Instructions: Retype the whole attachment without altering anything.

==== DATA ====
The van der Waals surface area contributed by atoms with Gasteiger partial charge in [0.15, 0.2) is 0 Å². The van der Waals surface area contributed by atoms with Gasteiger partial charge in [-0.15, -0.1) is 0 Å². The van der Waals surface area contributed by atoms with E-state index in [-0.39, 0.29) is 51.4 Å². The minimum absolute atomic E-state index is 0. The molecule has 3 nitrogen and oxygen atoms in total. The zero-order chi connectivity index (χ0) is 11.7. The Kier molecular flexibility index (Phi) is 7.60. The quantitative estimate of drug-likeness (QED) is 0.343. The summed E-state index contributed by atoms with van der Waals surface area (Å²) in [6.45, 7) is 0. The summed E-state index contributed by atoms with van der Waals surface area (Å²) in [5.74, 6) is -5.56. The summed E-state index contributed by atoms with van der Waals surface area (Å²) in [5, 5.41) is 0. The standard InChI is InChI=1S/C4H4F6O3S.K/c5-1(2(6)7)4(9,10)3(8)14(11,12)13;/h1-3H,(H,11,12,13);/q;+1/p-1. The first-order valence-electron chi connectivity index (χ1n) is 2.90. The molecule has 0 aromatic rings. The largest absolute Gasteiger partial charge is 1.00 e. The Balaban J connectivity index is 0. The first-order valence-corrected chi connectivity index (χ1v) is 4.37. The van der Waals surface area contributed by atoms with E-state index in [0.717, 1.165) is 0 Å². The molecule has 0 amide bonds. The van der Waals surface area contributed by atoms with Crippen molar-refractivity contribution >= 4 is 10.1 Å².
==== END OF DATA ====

The van der Waals surface area contributed by atoms with Gasteiger partial charge in [0.15, 0.2) is 0 Å². The van der Waals surface area contributed by atoms with Gasteiger partial charge in [-0.15, -0.1) is 0 Å². The van der Waals surface area contributed by atoms with E-state index in [-0.39, 0.29) is 51.4 Å². The minimum absolute atomic E-state index is 0. The molecule has 3 nitrogen and oxygen atoms in total. The zero-order chi connectivity index (χ0) is 11.7. The Kier molecular flexibility index (Phi) is 7.60. The quantitative estimate of drug-likeness (QED) is 0.343. The summed E-state index contributed by atoms with van der Waals surface area (Å²) in [6.45, 7) is 0. The summed E-state index contributed by atoms with van der Waals surface area (Å²) in [5.74, 6) is -5.56. The summed E-state index contributed by atoms with van der Waals surface area (Å²) in [5, 5.41) is 0. The standard InChI is InChI=1S/C4H4F6O3S.K/c5-1(2(6)7)4(9,10)3(8)14(11,12)13;/h1-3H,(H,11,12,13);/q;+1/p-1. The first-order valence-electron chi connectivity index (χ1n) is 2.90. The molecule has 0 aromatic rings. The largest absolute Gasteiger partial charge is 1.00 e. The Balaban J connectivity index is 0. The first-order valence-corrected chi connectivity index (χ1v) is 4.37. The van der Waals surface area contributed by atoms with E-state index in [0.717, 1.165) is 0 Å². The molecule has 0 amide bonds. The van der Waals surface area contributed by atoms with Crippen molar-refractivity contribution >= 4 is 10.1 Å².